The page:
Transport Canada recently introduced two new exemptions to
simplify commercial umanned air vehicle (UAV) operations and safely
integrate them into Canadian airspace.
UAV operations are regulated by Transport Canada under the
Canadian Aviation Regulations (CARs) and the
Aeronautics Act. The CARs define a UAV as a
"power-driven aircraft, other than a model aircraft, that is
designed to fly without a human operator on board".
"Model aircraft" under the CARs is defined as only
those unmanned aircraft weighing less than 35 kg and being used for
Previously, all UAVs, as defined under CARs, required a Special
Flight Operations Certificate (SFOC) for their operation, under
Section 602.41 of CARs. A SFOC authorizes the operation of a
UAV for a specific mission and within a specific geographic area.
The application for a SFOC can be a complex and lengthy
process, but Section 603.66 of the CARs prohibits flying a UAV
without complying with SFOC requirements. The failure to
obtain an SFOC can lead to fines – up to $5,000 for an
individual and $25,000 for a company.
The two new exemptions allow certain UAVs to operate without
SFOCs. These new exemptions apply to very small UAVs,
weighing less than 2 kg. They also apply to small UAVs,
weighing between 2-25 kg, and with a maximum calibrated airspeed of
87 knots or less. These exemptions will, subject to certain
conditions, allow these UAVs to be operated away from built-up
areas, controlled airspace, aerodromes and other restricted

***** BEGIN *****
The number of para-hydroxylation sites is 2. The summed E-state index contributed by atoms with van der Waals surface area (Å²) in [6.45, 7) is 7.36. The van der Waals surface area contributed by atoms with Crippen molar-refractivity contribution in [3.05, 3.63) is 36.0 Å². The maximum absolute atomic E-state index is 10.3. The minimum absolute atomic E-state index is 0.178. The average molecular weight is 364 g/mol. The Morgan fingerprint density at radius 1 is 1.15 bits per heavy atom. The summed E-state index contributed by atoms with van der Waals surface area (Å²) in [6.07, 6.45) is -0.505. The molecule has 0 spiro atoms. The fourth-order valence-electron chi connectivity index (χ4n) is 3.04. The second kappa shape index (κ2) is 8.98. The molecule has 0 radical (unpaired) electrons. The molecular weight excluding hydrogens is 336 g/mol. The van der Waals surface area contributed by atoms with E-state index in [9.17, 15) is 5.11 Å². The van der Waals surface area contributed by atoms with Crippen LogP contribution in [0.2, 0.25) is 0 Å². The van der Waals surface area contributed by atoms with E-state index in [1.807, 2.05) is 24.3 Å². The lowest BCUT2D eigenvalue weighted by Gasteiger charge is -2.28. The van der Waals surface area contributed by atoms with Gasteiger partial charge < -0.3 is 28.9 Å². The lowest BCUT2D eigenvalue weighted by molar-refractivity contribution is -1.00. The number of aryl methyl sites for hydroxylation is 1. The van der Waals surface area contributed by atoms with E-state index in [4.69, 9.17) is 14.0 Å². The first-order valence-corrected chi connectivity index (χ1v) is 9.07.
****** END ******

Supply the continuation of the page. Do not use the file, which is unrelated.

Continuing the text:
This development will be very welcome to commercial operators
who desire to use UAVs that meet the above-described requirements.
However, the exemptions have a number of criterion that must
be met, and conditions that must be followed carefully. The
penalties described above may be assessed against individuals who
should be operating under a SFOC, and are not. Additionally,
operators must keep in mind their duty to operate UAVs safely.
The Criminal Code of Canada describes several
offences involving the dangerous operation of aircraft and
endangering the safety of other aircraft. The penalties for
these offences may include monetary penalties and/or jail time.
The exemptions are currently set to expire on December 21,
The content of this article is intended to provide a general
guide to the subject matter. Specialist advice should be sought
about your specific circumstances.
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